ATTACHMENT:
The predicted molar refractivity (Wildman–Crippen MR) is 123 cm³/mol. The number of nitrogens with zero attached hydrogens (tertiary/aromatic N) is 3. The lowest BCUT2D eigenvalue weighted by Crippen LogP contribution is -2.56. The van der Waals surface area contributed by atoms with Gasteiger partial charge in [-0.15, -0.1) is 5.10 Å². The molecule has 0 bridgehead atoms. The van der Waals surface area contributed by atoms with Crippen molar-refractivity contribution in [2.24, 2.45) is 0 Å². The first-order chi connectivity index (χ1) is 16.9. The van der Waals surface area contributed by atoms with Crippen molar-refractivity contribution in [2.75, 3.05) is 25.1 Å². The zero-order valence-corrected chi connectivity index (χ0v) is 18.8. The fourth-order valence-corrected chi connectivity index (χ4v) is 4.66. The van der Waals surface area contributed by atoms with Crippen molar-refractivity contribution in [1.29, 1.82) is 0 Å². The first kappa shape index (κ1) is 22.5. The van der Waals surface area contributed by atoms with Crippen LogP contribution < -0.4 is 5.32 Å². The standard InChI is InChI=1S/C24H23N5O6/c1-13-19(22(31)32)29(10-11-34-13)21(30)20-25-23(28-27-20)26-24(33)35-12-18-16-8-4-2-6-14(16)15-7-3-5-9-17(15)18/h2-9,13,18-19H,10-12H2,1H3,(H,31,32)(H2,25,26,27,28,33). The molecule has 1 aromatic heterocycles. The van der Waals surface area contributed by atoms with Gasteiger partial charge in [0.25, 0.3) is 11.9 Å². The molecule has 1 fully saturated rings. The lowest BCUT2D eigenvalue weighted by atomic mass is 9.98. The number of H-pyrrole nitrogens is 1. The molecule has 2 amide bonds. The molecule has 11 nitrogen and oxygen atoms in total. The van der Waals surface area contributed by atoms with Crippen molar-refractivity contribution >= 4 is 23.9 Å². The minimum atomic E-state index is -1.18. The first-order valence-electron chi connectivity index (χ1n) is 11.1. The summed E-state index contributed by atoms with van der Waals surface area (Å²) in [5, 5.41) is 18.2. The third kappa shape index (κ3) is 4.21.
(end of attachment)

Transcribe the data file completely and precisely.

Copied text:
The predicted molar refractivity (Wildman–Crippen MR) is 123 cm³/mol. The number of nitrogens with zero attached hydrogens (tertiary/aromatic N) is 3. The lowest BCUT2D eigenvalue weighted by Crippen LogP contribution is -2.56. The van der Waals surface area contributed by atoms with Gasteiger partial charge in [-0.15, -0.1) is 5.10 Å². The molecule has 0 bridgehead atoms. The van der Waals surface area contributed by atoms with Crippen molar-refractivity contribution in [2.24, 2.45) is 0 Å². The first-order chi connectivity index (χ1) is 16.9. The van der Waals surface area contributed by atoms with Crippen molar-refractivity contribution in [2.75, 3.05) is 25.1 Å². The zero-order valence-corrected chi connectivity index (χ0v) is 18.8. The fourth-order valence-corrected chi connectivity index (χ4v) is 4.66. The van der Waals surface area contributed by atoms with Crippen molar-refractivity contribution in [1.29, 1.82) is 0 Å². The first kappa shape index (κ1) is 22.5. The van der Waals surface area contributed by atoms with Crippen LogP contribution < -0.4 is 5.32 Å². The standard InChI is InChI=1S/C24H23N5O6/c1-13-19(22(31)32)29(10-11-34-13)21(30)20-25-23(28-27-20)26-24(33)35-12-18-16-8-4-2-6-14(16)15-7-3-5-9-17(15)18/h2-9,13,18-19H,10-12H2,1H3,(H,31,32)(H2,25,26,27,28,33). The molecule has 1 aromatic heterocycles. The van der Waals surface area contributed by atoms with Gasteiger partial charge in [0.25, 0.3) is 11.9 Å². The molecule has 1 fully saturated rings. The lowest BCUT2D eigenvalue weighted by atomic mass is 9.98. The number of H-pyrrole nitrogens is 1. The molecule has 2 amide bonds. The molecule has 11 nitrogen and oxygen atoms in total. The van der Waals surface area contributed by atoms with Crippen molar-refractivity contribution >= 4 is 23.9 Å². The minimum atomic E-state index is -1.18. The first-order valence-electron chi connectivity index (χ1n) is 11.1. The summed E-state index contributed by atoms with van der Waals surface area (Å²) in [5, 5.41) is 18.2. The third kappa shape index (κ3) is 4.21.